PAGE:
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Cleveland cops knocked on home in 2004, while missing women were held hostage
Question of the Day
Cleveland police in 2004 knocked on the door of the house where three women were being held captive, but nobody answered, said a city spokesman at Tuesday’s press conference on the abduction and rescue of teens taken nearly 10 years ago.
The teens — now grown women — disappeared on three separate dates. Amanda Berry, now 27, vanished in April 2003 at the age of 16. Georgina “Gina” DeJesus, now 23, disappeared in April 2004 at the age of 14. Michelle Knight, now 30, vanished in August 2002 at the age of 19. Investigators spent years searching for them, Cleveland Police Chief Michael McGrath said Tuesday, following leads and tracking clues to uncover information that could clarify their disappearance.
The mystery of their disappearance was solved in part on Monday, when a man — now dubbed a hero — heard screaming coming from the home of his quiet neighbor and approached to investigate. A panicked voice from inside begged for help. The man broke down the door, and a woman identified herself as Amanda Berry, the girl who had disappeared a decade ago.
Ms. Berry then called 9-1-1 for help to rescue her two housemates, Ms. DeJesus and Ms. Knight.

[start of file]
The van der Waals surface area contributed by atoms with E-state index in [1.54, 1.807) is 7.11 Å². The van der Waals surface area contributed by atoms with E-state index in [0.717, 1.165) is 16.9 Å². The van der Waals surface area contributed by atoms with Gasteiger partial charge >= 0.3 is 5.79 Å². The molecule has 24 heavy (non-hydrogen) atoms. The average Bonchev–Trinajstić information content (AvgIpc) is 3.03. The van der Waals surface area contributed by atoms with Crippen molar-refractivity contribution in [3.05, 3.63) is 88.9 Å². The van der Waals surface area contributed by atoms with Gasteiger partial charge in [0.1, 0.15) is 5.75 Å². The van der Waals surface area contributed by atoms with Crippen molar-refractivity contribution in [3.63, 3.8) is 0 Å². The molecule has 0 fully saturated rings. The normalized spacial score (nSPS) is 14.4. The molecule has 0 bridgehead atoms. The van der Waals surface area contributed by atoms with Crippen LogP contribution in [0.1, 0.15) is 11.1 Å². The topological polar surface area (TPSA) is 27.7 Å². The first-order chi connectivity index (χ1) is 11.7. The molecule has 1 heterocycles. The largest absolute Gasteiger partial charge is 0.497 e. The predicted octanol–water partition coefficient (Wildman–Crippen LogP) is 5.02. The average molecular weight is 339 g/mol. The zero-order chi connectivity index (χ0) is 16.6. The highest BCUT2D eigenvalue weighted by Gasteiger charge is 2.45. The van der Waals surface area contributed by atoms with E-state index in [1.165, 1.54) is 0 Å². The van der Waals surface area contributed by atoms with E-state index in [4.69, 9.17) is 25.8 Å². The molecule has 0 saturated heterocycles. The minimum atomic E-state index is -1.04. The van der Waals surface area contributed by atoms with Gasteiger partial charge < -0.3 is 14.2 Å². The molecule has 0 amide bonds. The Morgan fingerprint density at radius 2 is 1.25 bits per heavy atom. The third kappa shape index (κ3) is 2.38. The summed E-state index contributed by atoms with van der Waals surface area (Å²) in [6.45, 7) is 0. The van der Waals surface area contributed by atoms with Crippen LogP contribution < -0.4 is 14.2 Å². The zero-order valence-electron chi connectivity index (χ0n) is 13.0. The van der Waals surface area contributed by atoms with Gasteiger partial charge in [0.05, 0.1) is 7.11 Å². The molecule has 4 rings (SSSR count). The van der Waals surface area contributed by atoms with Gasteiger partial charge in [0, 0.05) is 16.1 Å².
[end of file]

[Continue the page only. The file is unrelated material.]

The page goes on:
Police responded and, within minutes, recovered the three women and a 6-year-old child and transported them to the hospital. On Tuesday, the three were released and allowed to return to their homes, Fox News reported.
Police, meanwhile, arrested three: Ariel Castro, 52, who lived at the home where the women were held hostage, and his two brothers, aged 50 and 54. The two brothers lived elsewhere.
Neighbors interviewed on Fox News said they knew and associated with Ariel Castro, but never suspected anything criminal at the house. He kept his windows boarded — but then again, so did several other homeowners in the neighborhood, one said, on Fox News.
But police were called to the home on two prior occasions. They were called in 2000 to respond to a fight in the street in front of the home, and they were called a few years later — at a time when the women were being held hostage.
Ariel Castro worked as a bus driver, and in 2004, Cleveland police knocked on his door in relation to a complaint from the city’s child protective services agency about his failure to safely transport a student home.
Police didn’t find any evidence of criminal activity at the house, however.
City officials said on Tuesday the investigation was in the early stages and it would take several days to sift through all the information.
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About the Author
Cheryl Chumley is a continuous news writer for The Washington Times. Previously, she was part of the start-up team for The Washington Times’ digital aggregation product, Times247. She’s also a 2008-2009 Robert Novak journalism fellow with The Phillips Foundation. She can be reached at firstname.lastname@example.org.
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